Donald Trump may be leading the polls for the Republican presidential nomination, but his record suggests little of his support stems from a lengthy history of harboring bedrock conservative principles.
Indeed, a look at Trump’s stances on a number of issues shows him changing his stance from left- to right-leaning – along with his voting registration.
Here are some of the areas in which Trump has changed his tune:
THEN: “I’m very pro-choice. I hate the concept of abortion. I hate it. I hate everything it stands for. I cringe when I hear people debating the subject. But I just believe in choice.” – “Meet the Press,” Oct. 24, 1999. He said in the interview that he was pro-choice “in every respect” and would not ban partial birth abortions.
MORE RECENTLY: “I’m pro-life, but I changed my view a number of years ago,” he said, citing a friend’s decision to keep an unwanted child. “It’s the greatest thing that’s ever happened to him. And you know, here’s a baby that wasn’t going to be let into life. And I heard this, and some other stories, and I am pro-life.” – “Christian Broadcast News,” April 2011
NOW: “I’m pro-life and I have been pro-life.” He said he believed there should be “caveats” in cases of rape, incest or the life of the mother. – Interview with Bloomberg, Jan. 24, 2015
THEN: “For people that have been here for years, that have been hard workers, have good jobs, they’re supporting their family – it’s very, very tough to just say, ‘By the way, 22 years, you have to leave. Get out.’ I’m one of the world’s very conservative people, but I have to tell you on a human basis, how do you throw somebody out that’s lived in this country for 20 years?” Fox News, June 18, 2012.
THEN: He called 2012 Republican presidential nominee Mitt Romney’s call for migrants to voluntarily return home a “crazy policy of self-deportation which was maniacal. It sounded as bad as it was, and he lost all of the Latino vote. He lost the Asian vote. He lost everybody who is inspired to come into this country.” He added that Democrats “didn’t have a policy for dealing with illegal immigrants, but what they did have going for them is they weren’t mean-spirited about it. They didn’t know what the policy was, but what they were is they were kind.” Interview with Newsmax’s Ronald Kessler, after Romney’s 2012 loss to President Barack Obama.
NOW: “When Mexico sends its people, they’re not sending their best; they’re not sending you. They’re sending people that have lots of problems, and they’re bringing those problems with us. They’re bringing drugs. They’re bringing crime. They’re rapists. And some, I assume, are good people.” – Trump presidential announcement, June 16, 2015, in New York.
NOW: Calls for tripling the number of immigration agents, deporting those here illegally, ending birthright citizenship and making Mexico pay for a wall along the southern border. Trump Immigration Policy
NOW: “They have to go. We either have a country, or we don’t have a country.” “Meet the Press,” Aug. 16, 2015.
THEN: “Democrats want to confiscate all guns, which is a dumb idea because only the law-abiding citizens would turn in their guns and the bad guys would be the only ones left armed. The Republicans walk the NRA line and refuse even limited restrictions. I generally oppose gun control, but I support the ban on assault weapons and I also support a slightly longer waiting period to purchase a gun. With today’s Internet technology we should be able to tell within 72 hours if a potential gun owner has a record.” Trump, The America We Deserve, 2000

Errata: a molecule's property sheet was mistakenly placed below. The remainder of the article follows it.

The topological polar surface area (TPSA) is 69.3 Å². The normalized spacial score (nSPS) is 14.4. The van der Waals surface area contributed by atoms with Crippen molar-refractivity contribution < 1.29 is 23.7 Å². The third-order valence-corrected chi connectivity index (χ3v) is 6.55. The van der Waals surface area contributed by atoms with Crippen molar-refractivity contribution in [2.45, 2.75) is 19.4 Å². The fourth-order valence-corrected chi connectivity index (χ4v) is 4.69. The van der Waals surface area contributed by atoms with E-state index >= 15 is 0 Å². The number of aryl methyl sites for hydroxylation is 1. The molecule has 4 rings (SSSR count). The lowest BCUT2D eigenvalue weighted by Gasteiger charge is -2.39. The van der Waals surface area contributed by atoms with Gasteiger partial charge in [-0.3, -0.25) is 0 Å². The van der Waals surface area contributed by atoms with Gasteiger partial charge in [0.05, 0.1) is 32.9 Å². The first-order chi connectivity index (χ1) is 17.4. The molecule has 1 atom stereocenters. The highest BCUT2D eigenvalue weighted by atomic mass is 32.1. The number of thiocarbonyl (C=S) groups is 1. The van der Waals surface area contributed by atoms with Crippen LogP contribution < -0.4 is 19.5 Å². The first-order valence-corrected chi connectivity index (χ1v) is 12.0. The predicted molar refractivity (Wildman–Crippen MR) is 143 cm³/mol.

NOW: “The problem is once you get into that you start getting into a situation, the slippery slope, where all of a sudden you are going to violate the Second Amendment. I don’t want to do anything to violate the Second Amendment. To me the Second Amendment is very important. NBC News, July 18 2015
Single-payer health care
THEN: “If you can’t take care of your sick in the country, forget it, it’s all over. I mean, it’s no good. So I’m very liberal when it comes to health care. I believe in universal health care. I believe in whatever it takes to make people well and better.” – “Larry King Live,” Oct. 8 1999
NOW: Trump says a single-payer system works in Canada and works “incredibly well in Scotland and “could have worked in a different age, which is the age you’re talking about here.” He called for a private system but said, “We have to take care of the people that can’t take care of themselves. And I will do that through a different system.”
JULY 1987: Trump registers for the first time in Manhattan, as a Republican.
OCTOBER 1999: Trump registers as a member of the Independence Party.
AUGUST 2001: Trump registers as a Democrat.
SEPTEMBER 2009: After eight years as a Democrat, Trump returns to the Republican Party.
DECEMBER 2011: Trump leaves all three parties, checking off the box marked “I do not wish to enroll in a party.”
APRIL 2012: Trump registers as a Republican The Smoking Gun, citing New York City Board of Elections records (with links to the records).
Trump’s campaign did not respond to a request for comment. Asked about conservative skepticism over some of his stances, Trump in a recent Fox News interview invoked former President Ronald Reagan, a one-time Democrat turned conservative icon.
“He was a Democrat with a liberal bent, and he became a great conservative, in my opinion,” Trump told Sean Hannity. “He had something very special. But if you think of it, he was a little bit less conservative, actually, than people think. He had a great heart. And I have a great heart.”